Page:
New Shoes

I’m falling into a rut.  Every fifteen years or so I get new cycling shoes whether I need them or not.  My old pair, my first real cycling

Touring Shoe sole

New Touring shoes: smooth sole

shoes, a gift from Andrew, were really beginning to show their age.  Broken laces, worn soles, tattered velcro.  For me, they had been the perfect shoe, neither too heavy nor too light, perfect for toe clips, stylish, and durable.  I struggled to replace them, and tried a couple of options that were divergences rather than replacements.

Shoes like this are truly difficult to find.  I even had a couple of inquiries about when and where I bought them while riding on the trail, the latest from a woman who was disappointed when I apologetically turned off at the Jackson Parkway right-of-way.  She’d been looking for the right thing for months.  Both inquiries were, in fact, from women, supporting the Deborah Tannen theory that women tend to solve problems collaboratively; if you need an answer, ask people.  Men problem-solve on their own.  I’d never ask another guy on  the trail where he got his shoes, much less a woman.  What if my motives were misinterpreted?

The thing about cycling shoes is that there tend to be two kinds, more or less the way there are two kinds of bike: “road” and

My new touring shoes.

My new Specialized Touring Shoes

“mountain.”  The former are lightweight, sleek, built for light weight, and designed for road cleats only.  They are difficult to walk in.  Mountain shoes have huge treads on the bottom, almost like soccer cleats, are built for strength, and designed to take mountain-bike style pedal cleats.  That’s partly because a rider’s feet may have to be on the ground from time to time in some mountain-bike environments.  There are also spinning shoes for indoor exercise riding, but they lack the strength and/or lightness for outdoor applications.

What the curious women and I were looking for is a good shoe for toe clips: not the lightest weight, but with a nice smooth sole and heel, and a capability of being walked in with comfort.  I finally found just the thing at my local Spokes Etc. store.  It’s a “touring shoe.”  As the name implies, it’s great for riding and for walking into a deli or a bar to freshen up on a long jaunt.  Heavier than a road shoe, and smoother than a mountain shoe, this was just what I needed.  My pair are specifically Specialized bodygeometry Sport Touring shoes, black, size 47 (that’s size 13 in American money).  I fell in love instantly, went home and suggested a neat and useful birthday gift could be found, and with Jane’s approval went back and did her birthday shopping for her (I always strive to be considerate).  I’m including a couple of shots of these beauts.  I wouldn’t dare not to, After Andrew’s apt lament that I hadn’t included photos when I wrote about my shades.  Hope you appreciate the prop, Andrew.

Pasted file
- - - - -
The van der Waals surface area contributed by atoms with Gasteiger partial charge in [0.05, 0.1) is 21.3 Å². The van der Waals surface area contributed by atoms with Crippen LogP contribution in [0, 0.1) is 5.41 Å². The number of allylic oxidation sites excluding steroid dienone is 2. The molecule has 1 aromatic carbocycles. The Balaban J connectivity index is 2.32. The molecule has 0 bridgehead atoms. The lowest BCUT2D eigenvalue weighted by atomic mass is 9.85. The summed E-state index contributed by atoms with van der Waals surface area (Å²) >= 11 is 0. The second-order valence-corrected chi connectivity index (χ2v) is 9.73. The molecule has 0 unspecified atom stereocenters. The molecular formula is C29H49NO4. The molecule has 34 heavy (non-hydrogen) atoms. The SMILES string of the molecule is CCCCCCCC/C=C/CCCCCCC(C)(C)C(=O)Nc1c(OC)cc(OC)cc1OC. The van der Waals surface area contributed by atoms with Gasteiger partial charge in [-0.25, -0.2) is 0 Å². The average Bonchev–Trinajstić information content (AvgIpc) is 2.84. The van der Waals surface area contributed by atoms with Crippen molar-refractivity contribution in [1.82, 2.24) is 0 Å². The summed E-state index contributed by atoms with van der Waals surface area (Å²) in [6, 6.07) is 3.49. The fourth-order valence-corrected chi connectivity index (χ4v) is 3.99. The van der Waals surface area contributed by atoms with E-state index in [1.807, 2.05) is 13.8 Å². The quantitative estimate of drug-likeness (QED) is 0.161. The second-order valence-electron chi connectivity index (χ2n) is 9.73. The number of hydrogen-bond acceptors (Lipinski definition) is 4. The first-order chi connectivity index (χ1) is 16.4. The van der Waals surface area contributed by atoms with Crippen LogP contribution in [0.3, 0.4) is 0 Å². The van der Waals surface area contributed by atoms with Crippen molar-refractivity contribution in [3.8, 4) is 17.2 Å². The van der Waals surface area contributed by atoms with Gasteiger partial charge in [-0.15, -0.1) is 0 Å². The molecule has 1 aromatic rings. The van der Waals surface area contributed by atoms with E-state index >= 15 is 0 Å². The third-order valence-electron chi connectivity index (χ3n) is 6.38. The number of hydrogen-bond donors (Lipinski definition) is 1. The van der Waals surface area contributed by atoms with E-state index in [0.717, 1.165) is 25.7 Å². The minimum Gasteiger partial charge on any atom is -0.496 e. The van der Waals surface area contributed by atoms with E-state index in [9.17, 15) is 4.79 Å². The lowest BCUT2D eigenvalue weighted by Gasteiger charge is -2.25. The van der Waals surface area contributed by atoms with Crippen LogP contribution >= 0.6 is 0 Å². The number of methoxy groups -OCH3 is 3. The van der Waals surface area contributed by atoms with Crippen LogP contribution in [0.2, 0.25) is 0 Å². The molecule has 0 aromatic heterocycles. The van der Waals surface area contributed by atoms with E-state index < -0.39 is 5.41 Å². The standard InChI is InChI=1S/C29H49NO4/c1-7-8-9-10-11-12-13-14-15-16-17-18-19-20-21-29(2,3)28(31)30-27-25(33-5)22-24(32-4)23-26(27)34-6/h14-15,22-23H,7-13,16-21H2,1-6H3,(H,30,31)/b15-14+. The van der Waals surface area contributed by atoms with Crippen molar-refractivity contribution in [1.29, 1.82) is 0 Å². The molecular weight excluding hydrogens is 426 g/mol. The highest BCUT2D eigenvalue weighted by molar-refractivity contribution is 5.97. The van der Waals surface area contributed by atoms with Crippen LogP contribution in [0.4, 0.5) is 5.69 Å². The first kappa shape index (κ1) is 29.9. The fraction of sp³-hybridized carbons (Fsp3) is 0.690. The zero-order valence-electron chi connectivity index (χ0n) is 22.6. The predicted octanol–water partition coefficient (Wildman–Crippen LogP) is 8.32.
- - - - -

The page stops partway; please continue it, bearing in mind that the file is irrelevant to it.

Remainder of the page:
Today was their debut, as i took the Trek out to Herndon.  The shoes proved to be the epitome of comfort, as they had seemed in the store.  They have an all-season feel to them, or maybe all but the hottest weather.  They’ll be visually great with my winter-weight black socks, too.  Sturdy, elegant, why they’ll probably last 15 years or so, by which time I’ll be past needing a new pair, in all likelihood.  Great!  A lifetime of shoe satisfaction awaits!

©Arnold J. Bradford, 2011.

3 thoughts on “New Shoes

  1. You’re right, “touring shoes” are kind of hard to find, especially if you don’t know what they’re called. Most shops stock mostly ‘enthusiast’ shoes – Corvettes and Jeeps but no Camrys or Buicks.

    Happy to be visually entertained and glad to see that repair stand is getting some good use. 🙂

  2. Hello,
    Thanks for posting these hi-res pictures, they’re the only ones on the net I could see details in.
    I’m also looking to buy a pair of walkable SPD shoes but not the mountain style. These Specialized Sport Touring seem to fit the bill perfectly.
    Unfortunately I will have to buy them online and I was wondering if I need to order them one size up like most of the cycling shoes.
    How about you, did you take the size of your regular street shoes or one size up?
    Thank you.

    • Hi, Cip. I have always had trouble with all kinds of shoes because I have long, narrow feet. Then there’s the fact that the Euro-sizes of cycling shoes do not exactly correspond to the American size numbers for ordinary shoes. My regular shoe size is somewhere between 12 and 13. These are 47s and they fit well. I have encountered cycling shoes, however, in which I have needed a 48 or even 49. In the case of these, I’d say the stated correlation between regular size and cycling size is pretty accurate. At worst (and I know what a pin this is) if the size you order is wrong you’d just have to return them and get the proper size. Hope you enjoy them; I’m still loving mine.

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